Punched the Diskwars expansions last night and was infuriated that I’ve now got to figure out a storage solution.

On the Consoles

Didn’t even look at them this week. Thought about downloading Rogue Legacy, then thought “$17, not so much”.

On IOS

Got into a bit of a donnybrook at Toucharcade when I called them out for a) posting a review of the Blood Bowl app by someone who had NO CLUE whatsoever what the game was supposed to be and b) for changing the review after it was posted because the guy complained about not seeing the die rolls even though there is a detailed log of every die roll available and also a couple of other “corrections”  that other commenters noted. I’ve been playing single player games, and it is every bit as effed up and unfortunate as the Xbox 360 and PC versions. It’s unfortunate because it is the 1:1 Blood Bowl game that you want on a digital format, yet it’s so sloppy and crude in places that it’s just disappointing. The tutorial is horrendous, the interface baffling, and huge swaths of the game are not explained at all. The color commentary is AWFUL, the graphics are ugly and the AI comes in three flavors- dumb, dumber, and dumbest. But god damn it, it plays Blood Bowl with you and frankly that’s enough for the most part.

I also picked up a kind of neat one called Deep Loot. It’s kind of a roguelike, I guess. You dive down  and recover treasures, but you have a limited air supply that is also your hit points. Run out, and you go back up. Then you spend gold on new equipment to do better next time. It’s free but it has a doubler, I didn’t buy it because like most IOS games I don’t forsee playing it for more than another week.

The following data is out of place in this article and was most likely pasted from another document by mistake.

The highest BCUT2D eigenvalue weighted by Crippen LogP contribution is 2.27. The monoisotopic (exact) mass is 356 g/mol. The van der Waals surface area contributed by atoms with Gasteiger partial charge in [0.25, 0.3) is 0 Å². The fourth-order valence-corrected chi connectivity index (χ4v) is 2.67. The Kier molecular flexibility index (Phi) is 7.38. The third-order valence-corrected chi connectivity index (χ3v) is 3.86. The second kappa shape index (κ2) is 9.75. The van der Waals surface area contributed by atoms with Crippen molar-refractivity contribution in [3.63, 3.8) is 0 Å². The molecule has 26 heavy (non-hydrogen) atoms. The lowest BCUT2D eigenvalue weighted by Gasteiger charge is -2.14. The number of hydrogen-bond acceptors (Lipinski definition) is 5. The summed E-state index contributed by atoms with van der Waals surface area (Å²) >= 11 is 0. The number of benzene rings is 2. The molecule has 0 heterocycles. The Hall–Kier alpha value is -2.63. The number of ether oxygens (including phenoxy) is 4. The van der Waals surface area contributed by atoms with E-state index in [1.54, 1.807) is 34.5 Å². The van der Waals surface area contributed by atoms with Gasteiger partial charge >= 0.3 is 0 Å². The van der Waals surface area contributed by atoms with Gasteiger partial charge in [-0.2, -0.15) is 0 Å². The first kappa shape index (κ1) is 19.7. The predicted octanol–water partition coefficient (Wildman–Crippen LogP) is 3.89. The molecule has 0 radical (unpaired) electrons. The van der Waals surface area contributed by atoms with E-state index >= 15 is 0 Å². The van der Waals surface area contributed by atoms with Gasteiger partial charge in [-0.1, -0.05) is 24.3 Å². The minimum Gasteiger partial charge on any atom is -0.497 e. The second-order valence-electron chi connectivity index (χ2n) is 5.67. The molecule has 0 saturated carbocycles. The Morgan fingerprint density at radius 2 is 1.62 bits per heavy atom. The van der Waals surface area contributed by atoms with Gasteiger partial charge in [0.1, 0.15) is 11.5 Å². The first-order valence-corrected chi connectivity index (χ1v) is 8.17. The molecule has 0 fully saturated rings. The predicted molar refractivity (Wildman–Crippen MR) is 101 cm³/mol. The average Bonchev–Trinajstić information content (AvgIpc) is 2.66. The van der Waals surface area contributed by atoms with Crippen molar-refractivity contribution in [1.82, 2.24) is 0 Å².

On the Comics Rack

I’m hardly returning to the Great Comics Binge of 2012-2013, but I’ve been dipping back into the boxes to resume my “read all of Sandman” project. The stumbling block has always been “A Game of You”, which I just do not like at all, and I’ve finally gotten over that hill. Fortunately, that was followed up by a couple of really cool stores- Russian werewolves and Marco Polo.

On the Screen

I watched Catching Fire, the second of the Hunger Games films and really liked it. Some great story twists, I loved the calling of the Quarter Quell, new characters and so forth…even grimmer than the first, and I thought Jennifer Lawrence did well in conveying a sense that she had been changed (even damaged) by the experience of the 74th games. I like the rising opposition storyline and Stanley Tucci keeps just killing it as the quintessential television presenter you just want to punch in the face repeatedly.